There is now compelling evidence to show that tumors, once believed to be a homogeneous mass of abnormally proliferative cells, comprise a heterogeneous population of transformed cells resembling the hierarchically organized populations in the corresponding tissue. At the top of this tumor hierarchy are the cancer stem cells (CSCs) which are critical for tumor growth and maintenance as they constantly replenish the tumor bulk and are believed to be resistant to most conventional chemotherapies. The first evidence for both malignant hierarchy and CSCs came from studies on acute myeloid leukemia (AML) (1, 2) followed by mounting evidence in other types of cancer (
3, 4, 5
. Murine models of leukemia have been the proving ground for the elucidation of key novel concepts in this nascent field of CSC research. A spate of recent studies highlighting the importance of CSCs in cancer has accentuated the need for identifying and characterizing these cells. The frequency of CSCs in the leukemic bulk (LSCs) is usually estimated by in vivo limiting-dilution transplantation assays of leukemic cells into recipient animal hosts in which identical leukemias can be regenerated. Each cell that is capable of propagating the leukemia in secondary recipients is termed a leukemia-propagating cell (LPC).
LSC candidates have been typically identified by the systematic dissection of compartments within a heterogeneous tumor to determine the subpopulation which shows maximal enrichment for LPCs. This is performed by determining the frequency of LPCs in each of those purified subpopulations, as has been described in both human and murine models of leukemia (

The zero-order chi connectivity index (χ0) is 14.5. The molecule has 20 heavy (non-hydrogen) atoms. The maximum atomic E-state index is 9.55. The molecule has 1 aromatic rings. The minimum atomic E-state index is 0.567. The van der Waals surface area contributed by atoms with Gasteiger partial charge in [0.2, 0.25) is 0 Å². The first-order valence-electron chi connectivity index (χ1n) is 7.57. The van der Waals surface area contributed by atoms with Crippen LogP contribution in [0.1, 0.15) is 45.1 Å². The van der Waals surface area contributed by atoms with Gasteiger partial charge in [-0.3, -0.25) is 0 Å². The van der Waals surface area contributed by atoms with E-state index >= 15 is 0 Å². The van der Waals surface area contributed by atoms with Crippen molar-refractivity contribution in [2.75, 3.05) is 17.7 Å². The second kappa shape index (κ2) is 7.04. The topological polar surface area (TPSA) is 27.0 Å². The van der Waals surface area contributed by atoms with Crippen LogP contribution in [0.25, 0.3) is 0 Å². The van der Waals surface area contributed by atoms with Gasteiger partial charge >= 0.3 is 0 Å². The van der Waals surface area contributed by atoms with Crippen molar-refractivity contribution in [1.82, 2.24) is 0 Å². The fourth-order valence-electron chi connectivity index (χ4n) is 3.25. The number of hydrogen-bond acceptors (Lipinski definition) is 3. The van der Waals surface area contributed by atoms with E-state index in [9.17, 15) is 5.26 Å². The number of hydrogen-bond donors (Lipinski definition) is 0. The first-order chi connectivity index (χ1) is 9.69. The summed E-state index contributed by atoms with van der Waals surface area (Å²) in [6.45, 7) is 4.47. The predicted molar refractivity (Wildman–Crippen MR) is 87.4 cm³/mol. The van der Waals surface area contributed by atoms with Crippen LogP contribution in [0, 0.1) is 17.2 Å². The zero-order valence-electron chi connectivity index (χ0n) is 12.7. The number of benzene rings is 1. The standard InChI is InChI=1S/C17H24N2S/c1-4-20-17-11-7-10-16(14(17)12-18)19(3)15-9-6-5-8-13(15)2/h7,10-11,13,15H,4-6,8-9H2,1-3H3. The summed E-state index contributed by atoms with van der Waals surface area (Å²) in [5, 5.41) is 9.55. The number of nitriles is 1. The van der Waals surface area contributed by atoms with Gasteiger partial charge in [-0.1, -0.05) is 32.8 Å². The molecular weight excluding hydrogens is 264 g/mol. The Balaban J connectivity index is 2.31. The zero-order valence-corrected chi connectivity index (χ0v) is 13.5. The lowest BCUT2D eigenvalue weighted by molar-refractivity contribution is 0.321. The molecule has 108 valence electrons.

1, 2, 6
). It is important to mention that even though leukemia repopulation is often used as a surrogate for LSC estimation, the term LPCs can be equated with LSCs only if the phenotypic heterogeneity of the original tumor mass is regenerated upon tumor propagation into secondary recipients.
The first part of the chapter deals with the estimation of LPCs in syngenic or congenic murine–murine models. In the second part, murine xenograft models for the estimation of LSCs in human leukemias are described.
AML Cancer stem cells Leukemia Limiting dilution assays Leukemic stem cells Mouse bone marrow transplantation
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